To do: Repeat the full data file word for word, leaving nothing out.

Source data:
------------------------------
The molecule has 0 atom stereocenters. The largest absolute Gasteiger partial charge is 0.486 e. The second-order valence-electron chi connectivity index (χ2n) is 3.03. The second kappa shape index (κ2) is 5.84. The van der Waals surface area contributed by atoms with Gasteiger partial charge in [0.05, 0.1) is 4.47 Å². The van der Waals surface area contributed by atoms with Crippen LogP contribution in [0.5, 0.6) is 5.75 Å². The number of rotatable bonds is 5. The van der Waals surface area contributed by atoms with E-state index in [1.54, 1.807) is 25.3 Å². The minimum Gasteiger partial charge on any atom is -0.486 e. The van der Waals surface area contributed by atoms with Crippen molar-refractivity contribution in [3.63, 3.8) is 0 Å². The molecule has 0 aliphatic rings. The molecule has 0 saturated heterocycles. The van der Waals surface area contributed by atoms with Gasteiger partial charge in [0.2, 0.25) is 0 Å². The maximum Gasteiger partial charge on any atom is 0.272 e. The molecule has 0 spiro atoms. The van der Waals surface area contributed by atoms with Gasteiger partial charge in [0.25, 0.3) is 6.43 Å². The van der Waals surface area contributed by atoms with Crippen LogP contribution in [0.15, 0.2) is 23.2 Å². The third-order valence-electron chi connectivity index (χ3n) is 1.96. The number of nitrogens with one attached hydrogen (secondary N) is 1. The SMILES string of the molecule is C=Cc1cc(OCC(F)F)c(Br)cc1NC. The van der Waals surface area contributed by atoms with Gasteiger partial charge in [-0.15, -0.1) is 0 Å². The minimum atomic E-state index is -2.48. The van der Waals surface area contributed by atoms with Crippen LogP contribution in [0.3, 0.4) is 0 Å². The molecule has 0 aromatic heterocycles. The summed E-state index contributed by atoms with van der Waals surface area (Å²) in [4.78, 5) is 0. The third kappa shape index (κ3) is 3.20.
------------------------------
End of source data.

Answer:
The molecule has 0 atom stereocenters. The largest absolute Gasteiger partial charge is 0.486 e. The second-order valence-electron chi connectivity index (χ2n) is 3.03. The second kappa shape index (κ2) is 5.84. The van der Waals surface area contributed by atoms with Gasteiger partial charge in [0.05, 0.1) is 4.47 Å². The van der Waals surface area contributed by atoms with Crippen LogP contribution in [0.5, 0.6) is 5.75 Å². The number of rotatable bonds is 5. The van der Waals surface area contributed by atoms with E-state index in [1.54, 1.807) is 25.3 Å². The minimum Gasteiger partial charge on any atom is -0.486 e. The van der Waals surface area contributed by atoms with Crippen molar-refractivity contribution in [3.63, 3.8) is 0 Å². The molecule has 0 aliphatic rings. The molecule has 0 saturated heterocycles. The van der Waals surface area contributed by atoms with Gasteiger partial charge in [0.2, 0.25) is 0 Å². The maximum Gasteiger partial charge on any atom is 0.272 e. The molecule has 0 spiro atoms. The van der Waals surface area contributed by atoms with Gasteiger partial charge in [0.25, 0.3) is 6.43 Å². The van der Waals surface area contributed by atoms with Crippen LogP contribution in [0.15, 0.2) is 23.2 Å². The third-order valence-electron chi connectivity index (χ3n) is 1.96. The number of nitrogens with one attached hydrogen (secondary N) is 1. The SMILES string of the molecule is C=Cc1cc(OCC(F)F)c(Br)cc1NC. The van der Waals surface area contributed by atoms with Gasteiger partial charge in [-0.15, -0.1) is 0 Å². The minimum atomic E-state index is -2.48. The van der Waals surface area contributed by atoms with Crippen LogP contribution in [0.3, 0.4) is 0 Å². The molecule has 0 aromatic heterocycles. The summed E-state index contributed by atoms with van der Waals surface area (Å²) in [4.78, 5) is 0. The third kappa shape index (κ3) is 3.20.